The influence of stream discontinuity and life history strategy on mussel community structure: a case study from the Sabine River, Texas
Authors: C. Randklev, N. Ford, S. Wolverton, J. H. Kennedy, C. Robertso, K. Mays, D. Ford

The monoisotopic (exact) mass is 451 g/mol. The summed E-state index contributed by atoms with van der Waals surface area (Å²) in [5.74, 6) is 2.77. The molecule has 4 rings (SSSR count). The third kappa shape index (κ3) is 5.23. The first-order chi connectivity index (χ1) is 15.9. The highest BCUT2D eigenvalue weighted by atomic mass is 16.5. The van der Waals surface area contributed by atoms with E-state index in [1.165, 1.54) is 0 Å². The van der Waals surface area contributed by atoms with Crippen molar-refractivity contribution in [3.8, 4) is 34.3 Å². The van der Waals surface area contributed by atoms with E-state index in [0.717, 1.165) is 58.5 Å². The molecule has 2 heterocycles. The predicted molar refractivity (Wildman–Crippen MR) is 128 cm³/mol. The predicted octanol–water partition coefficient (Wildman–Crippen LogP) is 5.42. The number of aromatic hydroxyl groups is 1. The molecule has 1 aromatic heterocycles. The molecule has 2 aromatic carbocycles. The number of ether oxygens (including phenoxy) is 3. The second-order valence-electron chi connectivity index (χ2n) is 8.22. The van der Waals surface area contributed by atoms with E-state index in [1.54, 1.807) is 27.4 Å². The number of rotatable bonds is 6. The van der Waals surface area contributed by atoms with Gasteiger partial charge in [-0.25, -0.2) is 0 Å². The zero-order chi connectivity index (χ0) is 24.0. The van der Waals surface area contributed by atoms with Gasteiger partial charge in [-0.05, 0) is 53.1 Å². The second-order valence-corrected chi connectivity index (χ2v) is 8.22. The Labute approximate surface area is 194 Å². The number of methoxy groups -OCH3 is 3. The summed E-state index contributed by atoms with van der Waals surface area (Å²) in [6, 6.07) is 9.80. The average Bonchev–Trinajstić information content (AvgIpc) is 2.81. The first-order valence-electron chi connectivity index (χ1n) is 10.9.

The impoundment of running waters is a threat to freshwater mussels and has only been cursorily examined in Texas. To address this, we evaluate mussel assemblage structure in the Sabine River downstream of a flood control and hydropower reservoir. We use the serial discontinuity concept (SDC) and the Life History Continuum model (LHCM) to explain relationships between stream position (i.e., downstream distance from either dam) and mussel species richness, catch-per-unit effort (CPUE), and life history strategy. Using 90th, 85th, and 80th quantile regression models, we observed that mussel species richness and abundance were reduced for stream segments located near Lake Tawakoni and Toledo Bend Reservoir and that these reductions decreased with distance from either reservoir. We also observed significant shifts in life history composition of mussel assemblages depending on stream position from either dam. Opportunistic strategists were more abundant in reaches located immediately downstream of Lake Tawakoni and Toledo Bend Reservoir whereas periodic and equilibrium strategists were most abundant in reaches located at intermediate distances from either reservoir. Findings from this study confirm the negative impact large impoundments have on downstream mussel populations and demonstrate the value of using the SDC and LHCM for evaluating mussel response to river impoundment.